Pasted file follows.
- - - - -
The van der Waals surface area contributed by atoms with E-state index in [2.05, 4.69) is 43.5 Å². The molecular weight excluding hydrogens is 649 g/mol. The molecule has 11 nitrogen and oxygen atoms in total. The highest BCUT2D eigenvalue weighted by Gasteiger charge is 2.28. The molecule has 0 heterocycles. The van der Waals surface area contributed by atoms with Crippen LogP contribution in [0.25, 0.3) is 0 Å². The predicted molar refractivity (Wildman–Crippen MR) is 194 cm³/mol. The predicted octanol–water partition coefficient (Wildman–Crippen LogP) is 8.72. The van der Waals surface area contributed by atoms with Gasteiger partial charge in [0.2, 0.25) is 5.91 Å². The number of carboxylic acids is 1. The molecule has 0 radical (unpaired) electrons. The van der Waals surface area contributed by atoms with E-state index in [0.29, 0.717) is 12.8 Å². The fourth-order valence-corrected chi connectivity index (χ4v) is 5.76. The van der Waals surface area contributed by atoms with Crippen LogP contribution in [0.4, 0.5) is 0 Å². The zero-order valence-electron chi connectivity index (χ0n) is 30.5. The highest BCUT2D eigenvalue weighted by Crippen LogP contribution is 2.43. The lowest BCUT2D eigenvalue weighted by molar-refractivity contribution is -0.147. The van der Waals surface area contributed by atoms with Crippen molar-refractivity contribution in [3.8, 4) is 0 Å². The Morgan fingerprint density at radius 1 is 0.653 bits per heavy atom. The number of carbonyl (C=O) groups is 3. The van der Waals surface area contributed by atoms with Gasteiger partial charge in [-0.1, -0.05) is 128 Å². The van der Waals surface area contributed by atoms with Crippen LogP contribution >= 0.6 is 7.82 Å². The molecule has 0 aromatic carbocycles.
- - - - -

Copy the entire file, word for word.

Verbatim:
The van der Waals surface area contributed by atoms with E-state index in [2.05, 4.69) is 43.5 Å². The molecular weight excluding hydrogens is 649 g/mol. The molecule has 11 nitrogen and oxygen atoms in total. The highest BCUT2D eigenvalue weighted by Gasteiger charge is 2.28. The molecule has 0 heterocycles. The van der Waals surface area contributed by atoms with Crippen LogP contribution in [0.25, 0.3) is 0 Å². The predicted molar refractivity (Wildman–Crippen MR) is 194 cm³/mol. The predicted octanol–water partition coefficient (Wildman–Crippen LogP) is 8.72. The van der Waals surface area contributed by atoms with Gasteiger partial charge in [0.2, 0.25) is 5.91 Å². The number of carboxylic acids is 1. The molecule has 0 radical (unpaired) electrons. The van der Waals surface area contributed by atoms with E-state index in [0.29, 0.717) is 12.8 Å². The fourth-order valence-corrected chi connectivity index (χ4v) is 5.76. The van der Waals surface area contributed by atoms with Crippen LogP contribution in [0.4, 0.5) is 0 Å². The zero-order valence-electron chi connectivity index (χ0n) is 30.5. The highest BCUT2D eigenvalue weighted by Crippen LogP contribution is 2.43. The lowest BCUT2D eigenvalue weighted by molar-refractivity contribution is -0.147. The van der Waals surface area contributed by atoms with Crippen molar-refractivity contribution in [3.8, 4) is 0 Å². The Morgan fingerprint density at radius 1 is 0.653 bits per heavy atom. The number of carbonyl (C=O) groups is 3. The van der Waals surface area contributed by atoms with Gasteiger partial charge in [-0.1, -0.05) is 128 Å². The van der Waals surface area contributed by atoms with Crippen LogP contribution >= 0.6 is 7.82 Å². The molecule has 0 aromatic carbocycles.